Spend most of a week in Washington, D.C., as a group of 30 local leaders coordinated by the Colorado Springs Regional Business Alliance just did, talking to people involved with government in many ways — from elected officials to support staffs, lobbyists and federal agency staffers — and soon you hear the same messages, over and over.

Some are totally predictable, depending purely on party affiliation, especially when the topic is the Affordable Care Act.

Listen to Republicans, and they insist the reform law known as Obamacare is destined for disaster, a failure that will drag down the economy with miserable effects on small businesses. GOP lawmakers are convinced the only solution is to repeal the law, even as some Capitol Hill GOP staffers admit that can’t happen, suggesting the smart tactic would be to cut a percentage of funding and hope it bleeds to death.

Listen to Democrats, and they talk about how Obamacare already has had a positive impact, sweeping away the prospect of pre-existing conditions making health insurance impossible to buy, allowing young adults to stay on parents’ policies until the age of 26, and opening the path for millions of uninsured Americans to purchase health insurance and have more access to physicians.

There appears to be no middle ground, just as with most issues facing Congress. Dems tell you they’re still hopeful of an immigration reform bill by the end of 2013. Republicans scoff and suggest that it simply won’t happen, just as they won’t pass the Farm Bill and will do all they can to make big cuts in food stamps.

It’s disturbing, no matter which side you’re on. And please understand, my intent here is NOT to take sides, just to share observations.

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[pullquote]There’s a political strategy that nobody wants to talk about but everyone understands.[/pullquote]

There’s a method to the madness, a political strategy that nobody wants to talk about but everyone understands. Here’s the silent message:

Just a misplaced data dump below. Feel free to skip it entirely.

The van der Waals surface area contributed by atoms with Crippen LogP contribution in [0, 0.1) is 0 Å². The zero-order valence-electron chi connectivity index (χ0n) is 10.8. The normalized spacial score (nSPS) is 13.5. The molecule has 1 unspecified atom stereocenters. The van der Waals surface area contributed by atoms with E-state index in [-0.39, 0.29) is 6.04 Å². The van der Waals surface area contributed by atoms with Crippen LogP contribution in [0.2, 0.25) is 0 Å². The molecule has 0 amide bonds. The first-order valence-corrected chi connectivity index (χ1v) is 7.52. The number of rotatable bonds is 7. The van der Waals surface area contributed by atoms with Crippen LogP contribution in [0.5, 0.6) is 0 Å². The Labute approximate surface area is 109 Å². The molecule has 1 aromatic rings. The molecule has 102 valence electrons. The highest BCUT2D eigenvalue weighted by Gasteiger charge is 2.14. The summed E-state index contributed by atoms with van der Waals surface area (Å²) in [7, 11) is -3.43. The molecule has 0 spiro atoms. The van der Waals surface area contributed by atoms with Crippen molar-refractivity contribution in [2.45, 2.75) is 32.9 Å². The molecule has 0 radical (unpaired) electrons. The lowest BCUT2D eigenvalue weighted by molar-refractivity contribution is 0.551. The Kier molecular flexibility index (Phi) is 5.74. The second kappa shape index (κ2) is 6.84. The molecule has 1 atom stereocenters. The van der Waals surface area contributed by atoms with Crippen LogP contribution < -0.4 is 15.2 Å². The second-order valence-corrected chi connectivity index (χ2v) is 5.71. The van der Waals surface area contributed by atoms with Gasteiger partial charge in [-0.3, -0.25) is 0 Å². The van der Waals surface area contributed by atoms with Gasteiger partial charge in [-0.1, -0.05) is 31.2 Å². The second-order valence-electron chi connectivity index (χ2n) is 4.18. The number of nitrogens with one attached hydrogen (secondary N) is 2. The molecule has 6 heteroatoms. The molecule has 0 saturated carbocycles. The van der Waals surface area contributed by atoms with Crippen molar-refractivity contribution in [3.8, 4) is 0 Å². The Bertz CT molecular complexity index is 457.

Republicans now have two camps in Congress.

One group, also known as the tea partiers, will stop at nothing to chop the federal budget, including the military, never compromising in pursuit of severely reducing the size of government. They don’t care about consequences for places like Colorado Springs, one of America’s most conservative cities yet potentially a victim if budget cuts dig too deeply into spending for the military and its defense contractors.

The more traditional Republicans have a different game plan. They simply want to put off passing any major legislation for the next 15 months, between now and the end of 2014. Meanwhile, they’ll focus on gaining majority control in the Senate, just as they have in the House. With six new GOP senators, they can do more to unravel Obamacare and tighten rules for entitlement programs such as eligibility for Social Security and Medicare. They also want to replenish the military — unless the tea-party faction stops them.

Of course, President Obama will be around through 2016, so his final two years could deteriorate into a stream of bigger battles with Congress marked by numerous vetoes.

That takes us to the ultimate Republican plan: to create the same trifecta (White House, Senate and House) that Democrats enjoyed after Obama was first elected in 2008, along with controlling Congress.

Can that happen for the GOP? It’s the hope of many leaders within the Colorado Springs business community. They know our local economy depends greatly on a stout federal commitment to maintaining the strongest possible defense. Many of them firmly believe that Republican control in Washington offers the best chance for the Pikes Peak region’s economy to grow and prosper in years to come.

But that equation doesn’t work if the tea-party crowd continues to undermine the mainstream Republicans’ agenda. It also doesn’t work if the GOP’s lack of unity leads to more election defeats, especially at the national level.

The outcome, not just in the 2014 election but also in 2016, very well might hinge on which side turns out to be right about Obamacare.

Forget about the moral arguments. If the Affordable Care Act achieves reality and the public views it as a success by 12 months from now, Democrats will benefit. If Obamacare stumbles out of the gate and becomes Obamacareless, Republicans will be empowered, all the way through 2016.

But what about the Colorado Springs economy if the current Shootout on Capitol Hill turns ugly, starting with a government shutdown? From a local perspective, it appears that D.C. is playing with fire — and Colorado Springs could get burned if our future depends too much on national elections and politics.

What if everyone loses, and the nation’s distrust in Congress and the White House rises to unprecedented heights?

We don’t want to get caught in that crossfire.